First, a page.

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Editorial: Japan and Germany should cooperate on range of policies

  • 2015-03-10 15:00:00
  • , Sankei
  • Translation

(Sankei: March 10, 2015 – p.2)

 

 In their talks German Chancellor Merkel and PM Abe agreed to play an active role toward Ukraine’s peace and stability, as well as to further strengthen cooperation for measures to counter international terrorism.

 

 Regarding the Ukraine situation, the two leaders affirmed that Russia’s annexation of the Crimean peninsula by armed force is absolutely unacceptable, as it is a change of the status quo by force.

 

 It is significant that the two leaders called for Russia to play a “constructive” role toward solving the issue and suggested that Russia should completely honor the ceasefire agreement.

 

 It was Chancellor Merkel of the European Union (EU) who has taken a leadership role in diplomacy toward Russia and worked hard to realize the ceasefire agreement.

 

 In step with the West, Japan decided to impose sanctions against Russia and has provided Ukraine with economic and humanitarian aid. If Japan and Germany enhance bilateral cooperation on the Ukraine issue, it will add more pressures on Russia.

 

 Chancellor Merkel will be the chairperson of this year’s summit of the major powers, and Japan will chair next year’s summit. In a press conference after a meeting with Chancellor Merkel, PM Abe said regarding Russia’s return to the G-8 summit, “The environment is not yet ready for meaningful discussions,” indicating a cautious stance.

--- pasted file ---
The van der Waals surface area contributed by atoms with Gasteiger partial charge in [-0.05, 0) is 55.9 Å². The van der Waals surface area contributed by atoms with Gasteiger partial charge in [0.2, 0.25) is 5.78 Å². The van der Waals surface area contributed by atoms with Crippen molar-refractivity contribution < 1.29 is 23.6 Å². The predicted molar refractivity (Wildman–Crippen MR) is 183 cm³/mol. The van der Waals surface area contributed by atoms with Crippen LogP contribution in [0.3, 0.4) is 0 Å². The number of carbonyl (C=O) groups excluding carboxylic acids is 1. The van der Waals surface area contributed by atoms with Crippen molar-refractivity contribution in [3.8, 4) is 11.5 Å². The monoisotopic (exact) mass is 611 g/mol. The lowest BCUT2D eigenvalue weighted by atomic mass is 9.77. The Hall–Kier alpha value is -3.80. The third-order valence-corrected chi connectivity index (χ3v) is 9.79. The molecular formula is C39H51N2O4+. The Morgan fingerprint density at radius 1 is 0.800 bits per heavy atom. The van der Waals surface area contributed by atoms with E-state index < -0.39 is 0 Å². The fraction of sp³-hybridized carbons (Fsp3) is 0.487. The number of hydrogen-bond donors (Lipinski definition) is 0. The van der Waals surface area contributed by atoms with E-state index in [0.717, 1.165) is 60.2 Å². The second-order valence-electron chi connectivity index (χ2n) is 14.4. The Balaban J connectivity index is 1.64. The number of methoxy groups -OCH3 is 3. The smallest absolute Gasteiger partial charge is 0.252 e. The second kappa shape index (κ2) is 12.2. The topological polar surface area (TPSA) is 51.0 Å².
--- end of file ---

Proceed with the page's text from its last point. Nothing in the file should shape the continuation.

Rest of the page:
It is significant that the two host countries for this year’s and the next year’s summits share a common understanding about Russia.

 

 As for measures to counter ISIL, known as “Islamic State,” not only cooperation between Japan and Germany but also multinational cooperation including the U.S. and the Britain will be needed. The two leaders should seek concrete measures for realizing such multinational cooperation.

 

 Although Chancellor Merkel has visited China over and over, she is said to have little interest in Japan.

 

 Seen from Europe, Asian waters are distant. In the meeting this time, PM Abe explained the threat on Japan’s periphery posed by China’s maritime push, but it will be necessary hereafter to gain understanding not only from Germany but also from European countries.

 

 As for the economy, the two leaders confirmed their nations will aim at the early conclusion of the Economic Partnership Agreement (EPA) between Japan and the EU. They should expedite concrete measures toward that conclusion.

 

 Germany, as the EU’s largest economic power, has a strong say in the union’s policy decisions. Chancellor’s Merkel is entering her third term and 10th year in office.

 

 Japan and Germany are important partners that share such common values as democracy and the rule of law. There are many fields in which bilateral cooperation can contribute to peace and prosperity. It is expected that the two countries will further strengthen their bilateral relationship.

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